All posts tagged andrew-mcmillen

  • The Weekend Australian Magazine story: ‘Dying Wish: In-home palliative care nursing’, February 2017

    A feature story for The Weekend Australian Magazine, published in the February 11 2017 issue. Excerpt below.

    Dying Wish

    Few terminally ill Australians get to spend their final days at home. When it happens, it can be the greatest gift of love.

    The Weekend Australian Magazine story: 'Dying Wish: In-home Palliative Care Nursing' by Andrew McMillen, February 2017. Photo by Justine Walpole

    It begins with the lighting of a candle, the bright tone of a ­ringing bell, and a card plucked from a deck of Buddhist prayer cards then read aloud: “Now may every living thing, young or old, weak or strong, ­living near or far, known or unknown, living or departed, or yet unborn – may every living thing be full of bliss.”

    On this Monday morning in a northern suburb of Brisbane, six clinical nurses and support staff are gathered around a table inside a building known as Karuna House. Its walls are painted pale blue, its ceilings are high, and pinned to a corkboard are dozens of booklets gathered from funerals and memorial services. These are some of the organisation’s recently deceased clients, for the nature of Karuna’s work is to offer support to ­people who are terminally ill, providing in-home palliative care services to about 50 families at a time. ­Written in red on a whiteboard is the number four – the tally of clients who died the previous week in mid-November; the same as the week before.

    In a corner of the room beside an open ­window sits Camille Doyle, 40, who listens intently while making handwritten notes on a printed page that shows her clients’ names, addresses and current assessment: “stable”, “unstable”, “deteriorating”, or “terminal”. This fourth stage is followed by bereavement, which involves caring for those left behind. Today Camille will visit four homes; by now, she knows these people ­intimately and the routes to their houses so well that she doesn’t need a map.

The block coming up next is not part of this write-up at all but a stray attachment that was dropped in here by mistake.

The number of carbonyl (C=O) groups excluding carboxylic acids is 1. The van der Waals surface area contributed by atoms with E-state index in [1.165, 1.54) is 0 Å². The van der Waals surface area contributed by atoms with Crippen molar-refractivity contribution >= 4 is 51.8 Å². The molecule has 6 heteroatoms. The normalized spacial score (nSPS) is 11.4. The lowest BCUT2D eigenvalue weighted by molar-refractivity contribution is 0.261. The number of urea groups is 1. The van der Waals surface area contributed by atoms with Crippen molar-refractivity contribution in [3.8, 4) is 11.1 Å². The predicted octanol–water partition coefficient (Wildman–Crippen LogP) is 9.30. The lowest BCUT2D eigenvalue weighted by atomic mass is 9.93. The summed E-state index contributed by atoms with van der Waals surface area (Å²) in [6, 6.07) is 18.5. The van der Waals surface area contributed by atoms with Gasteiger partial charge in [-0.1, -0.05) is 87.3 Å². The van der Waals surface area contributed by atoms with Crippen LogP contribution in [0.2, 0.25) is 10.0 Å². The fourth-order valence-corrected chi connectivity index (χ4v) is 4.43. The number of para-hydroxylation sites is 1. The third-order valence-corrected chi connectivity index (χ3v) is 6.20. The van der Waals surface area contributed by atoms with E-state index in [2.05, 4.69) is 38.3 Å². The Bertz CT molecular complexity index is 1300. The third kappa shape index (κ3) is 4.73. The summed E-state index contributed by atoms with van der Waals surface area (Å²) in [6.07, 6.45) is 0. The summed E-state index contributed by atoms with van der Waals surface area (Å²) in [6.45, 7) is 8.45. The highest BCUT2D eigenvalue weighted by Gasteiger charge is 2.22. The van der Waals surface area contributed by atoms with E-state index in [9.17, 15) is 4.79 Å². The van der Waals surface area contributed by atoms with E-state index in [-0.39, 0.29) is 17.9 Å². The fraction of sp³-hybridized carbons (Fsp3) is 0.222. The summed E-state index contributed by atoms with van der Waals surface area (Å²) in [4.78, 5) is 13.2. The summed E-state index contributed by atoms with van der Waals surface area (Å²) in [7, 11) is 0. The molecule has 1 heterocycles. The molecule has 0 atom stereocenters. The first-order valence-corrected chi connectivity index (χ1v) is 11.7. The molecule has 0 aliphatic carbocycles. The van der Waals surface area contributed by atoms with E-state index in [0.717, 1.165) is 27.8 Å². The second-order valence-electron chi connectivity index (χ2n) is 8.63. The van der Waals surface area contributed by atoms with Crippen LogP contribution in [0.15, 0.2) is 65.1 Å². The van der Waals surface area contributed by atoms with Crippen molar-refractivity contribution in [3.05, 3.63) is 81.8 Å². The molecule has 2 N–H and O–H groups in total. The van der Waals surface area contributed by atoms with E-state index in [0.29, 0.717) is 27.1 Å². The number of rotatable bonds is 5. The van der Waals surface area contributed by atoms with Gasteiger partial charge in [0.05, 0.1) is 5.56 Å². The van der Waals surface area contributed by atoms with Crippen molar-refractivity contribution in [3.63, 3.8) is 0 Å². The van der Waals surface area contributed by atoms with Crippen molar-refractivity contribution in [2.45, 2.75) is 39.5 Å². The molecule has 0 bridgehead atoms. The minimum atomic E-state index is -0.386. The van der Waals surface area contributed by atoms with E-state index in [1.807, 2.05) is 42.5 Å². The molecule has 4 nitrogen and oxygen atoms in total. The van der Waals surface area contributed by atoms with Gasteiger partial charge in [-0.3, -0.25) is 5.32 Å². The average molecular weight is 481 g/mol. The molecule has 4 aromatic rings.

On a bushy block in Samford Valley, 25km north-west of Brisbane CBD, sits a large timber house owned by a married couple of 49 years. When Camille knocks on the door at 11.30am, she is greeted by Sandra Huelsmann, a 73-year-old grandmother who wears pearl earrings and a ­silver heart necklace. “Hello, Millie,” says Sandra, smiling. They hug, and Sandra welcomes the nurse into a home she has visited regularly for the past six months, an unusually long relationship for Karuna. The longer duration reflects the complex nature of this particular palliative situation.

    On an adjustable bed in a room towards the front of the house is Tony Huelsmann, a retired dancer, choreographer and dance instructor whose skills were once in high demand at schools throughout Melbourne and Brisbane. Sandra was one of his dance students. He was 30 when they met, seven years older than her, and it was love at first sight.

    Born in Germany, Tony has spent much of his life in Australia. Now 80, he is dying from complications associated with several internal and ­external cancers, including a rash of angry red squamous cell carcinomas that have colonised the skin of his swollen upper thighs. These painful sores require daily dressings, performed by a personal care worker, while Karuna’s rotating ­roster of nurses help with symptom management, bed-baths, toileting and bedding changes, as well as emotional support for both husband and wife.

    Since May, Tony’s world-spanning life has been confined more or less to these four walls while Sandra cares for his every need. At night, she snatches sleep where possible. It is their wish for Tony to die at home and they are both determined to see this wish fulfilled.